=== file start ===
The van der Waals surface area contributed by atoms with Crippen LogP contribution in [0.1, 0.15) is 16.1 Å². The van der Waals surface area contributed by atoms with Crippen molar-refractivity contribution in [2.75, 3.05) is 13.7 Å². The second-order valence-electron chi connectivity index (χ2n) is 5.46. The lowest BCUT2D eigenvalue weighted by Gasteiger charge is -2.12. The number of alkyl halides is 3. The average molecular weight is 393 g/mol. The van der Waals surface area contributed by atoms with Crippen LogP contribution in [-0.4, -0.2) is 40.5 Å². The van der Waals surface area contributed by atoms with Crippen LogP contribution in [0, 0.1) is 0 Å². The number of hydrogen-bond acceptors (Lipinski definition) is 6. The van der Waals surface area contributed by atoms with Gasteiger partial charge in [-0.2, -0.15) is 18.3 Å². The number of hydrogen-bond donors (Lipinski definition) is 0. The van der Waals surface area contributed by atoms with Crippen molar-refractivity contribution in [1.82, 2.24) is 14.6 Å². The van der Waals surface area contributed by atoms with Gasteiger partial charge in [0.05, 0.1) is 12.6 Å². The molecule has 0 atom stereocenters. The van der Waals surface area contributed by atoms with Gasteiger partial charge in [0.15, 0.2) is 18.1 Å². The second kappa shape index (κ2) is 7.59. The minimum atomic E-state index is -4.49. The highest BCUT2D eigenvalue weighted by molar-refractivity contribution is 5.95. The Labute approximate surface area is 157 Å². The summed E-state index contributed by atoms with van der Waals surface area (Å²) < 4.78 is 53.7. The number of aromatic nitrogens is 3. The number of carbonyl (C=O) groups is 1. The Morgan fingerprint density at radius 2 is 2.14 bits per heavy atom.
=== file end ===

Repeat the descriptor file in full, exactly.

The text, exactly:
The van der Waals surface area contributed by atoms with Crippen LogP contribution in [0.1, 0.15) is 16.1 Å². The van der Waals surface area contributed by atoms with Crippen molar-refractivity contribution in [2.75, 3.05) is 13.7 Å². The second-order valence-electron chi connectivity index (χ2n) is 5.46. The lowest BCUT2D eigenvalue weighted by Gasteiger charge is -2.12. The number of alkyl halides is 3. The average molecular weight is 393 g/mol. The van der Waals surface area contributed by atoms with Crippen LogP contribution in [-0.4, -0.2) is 40.5 Å². The van der Waals surface area contributed by atoms with Crippen LogP contribution in [0, 0.1) is 0 Å². The number of hydrogen-bond acceptors (Lipinski definition) is 6. The van der Waals surface area contributed by atoms with Gasteiger partial charge in [-0.2, -0.15) is 18.3 Å². The number of hydrogen-bond donors (Lipinski definition) is 0. The van der Waals surface area contributed by atoms with Crippen molar-refractivity contribution in [1.82, 2.24) is 14.6 Å². The van der Waals surface area contributed by atoms with Gasteiger partial charge in [0.05, 0.1) is 12.6 Å². The molecule has 0 atom stereocenters. The van der Waals surface area contributed by atoms with Gasteiger partial charge in [0.15, 0.2) is 18.1 Å². The second kappa shape index (κ2) is 7.59. The minimum atomic E-state index is -4.49. The highest BCUT2D eigenvalue weighted by molar-refractivity contribution is 5.95. The Labute approximate surface area is 157 Å². The summed E-state index contributed by atoms with van der Waals surface area (Å²) < 4.78 is 53.7. The number of aromatic nitrogens is 3. The number of carbonyl (C=O) groups is 1. The Morgan fingerprint density at radius 2 is 2.14 bits per heavy atom.